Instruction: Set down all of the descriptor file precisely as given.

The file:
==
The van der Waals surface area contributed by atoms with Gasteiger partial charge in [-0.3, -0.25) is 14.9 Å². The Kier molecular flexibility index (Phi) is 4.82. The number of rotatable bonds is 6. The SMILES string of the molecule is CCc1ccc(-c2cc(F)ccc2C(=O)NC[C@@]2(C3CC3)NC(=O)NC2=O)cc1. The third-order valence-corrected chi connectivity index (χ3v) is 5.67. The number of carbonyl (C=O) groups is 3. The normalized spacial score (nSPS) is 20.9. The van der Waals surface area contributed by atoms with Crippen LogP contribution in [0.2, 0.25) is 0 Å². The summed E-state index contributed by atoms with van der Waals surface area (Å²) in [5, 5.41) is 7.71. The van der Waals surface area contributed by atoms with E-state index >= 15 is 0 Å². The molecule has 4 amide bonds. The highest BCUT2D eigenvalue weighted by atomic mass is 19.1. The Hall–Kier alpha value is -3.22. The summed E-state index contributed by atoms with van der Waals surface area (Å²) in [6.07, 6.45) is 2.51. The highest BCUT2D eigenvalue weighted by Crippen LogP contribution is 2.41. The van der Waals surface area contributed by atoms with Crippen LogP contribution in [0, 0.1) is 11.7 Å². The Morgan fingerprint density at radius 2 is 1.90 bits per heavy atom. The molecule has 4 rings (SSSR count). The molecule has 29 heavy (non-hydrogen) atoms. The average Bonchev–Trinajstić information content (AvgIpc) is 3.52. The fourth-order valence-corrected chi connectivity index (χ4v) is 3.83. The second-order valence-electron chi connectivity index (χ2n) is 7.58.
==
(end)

The van der Waals surface area contributed by atoms with Gasteiger partial charge in [-0.3, -0.25) is 14.9 Å². The Kier molecular flexibility index (Phi) is 4.82. The number of rotatable bonds is 6. The SMILES string of the molecule is CCc1ccc(-c2cc(F)ccc2C(=O)NC[C@@]2(C3CC3)NC(=O)NC2=O)cc1. The third-order valence-corrected chi connectivity index (χ3v) is 5.67. The number of carbonyl (C=O) groups is 3. The normalized spacial score (nSPS) is 20.9. The van der Waals surface area contributed by atoms with Crippen LogP contribution in [0.2, 0.25) is 0 Å². The summed E-state index contributed by atoms with van der Waals surface area (Å²) in [5, 5.41) is 7.71. The van der Waals surface area contributed by atoms with E-state index >= 15 is 0 Å². The molecule has 4 amide bonds. The highest BCUT2D eigenvalue weighted by atomic mass is 19.1. The Hall–Kier alpha value is -3.22. The summed E-state index contributed by atoms with van der Waals surface area (Å²) in [6.07, 6.45) is 2.51. The highest BCUT2D eigenvalue weighted by Crippen LogP contribution is 2.41. The van der Waals surface area contributed by atoms with Crippen LogP contribution in [0, 0.1) is 11.7 Å². The Morgan fingerprint density at radius 2 is 1.90 bits per heavy atom. The molecule has 4 rings (SSSR count). The molecule has 29 heavy (non-hydrogen) atoms. The average Bonchev–Trinajstić information content (AvgIpc) is 3.52. The fourth-order valence-corrected chi connectivity index (χ4v) is 3.83. The second-order valence-electron chi connectivity index (χ2n) is 7.58.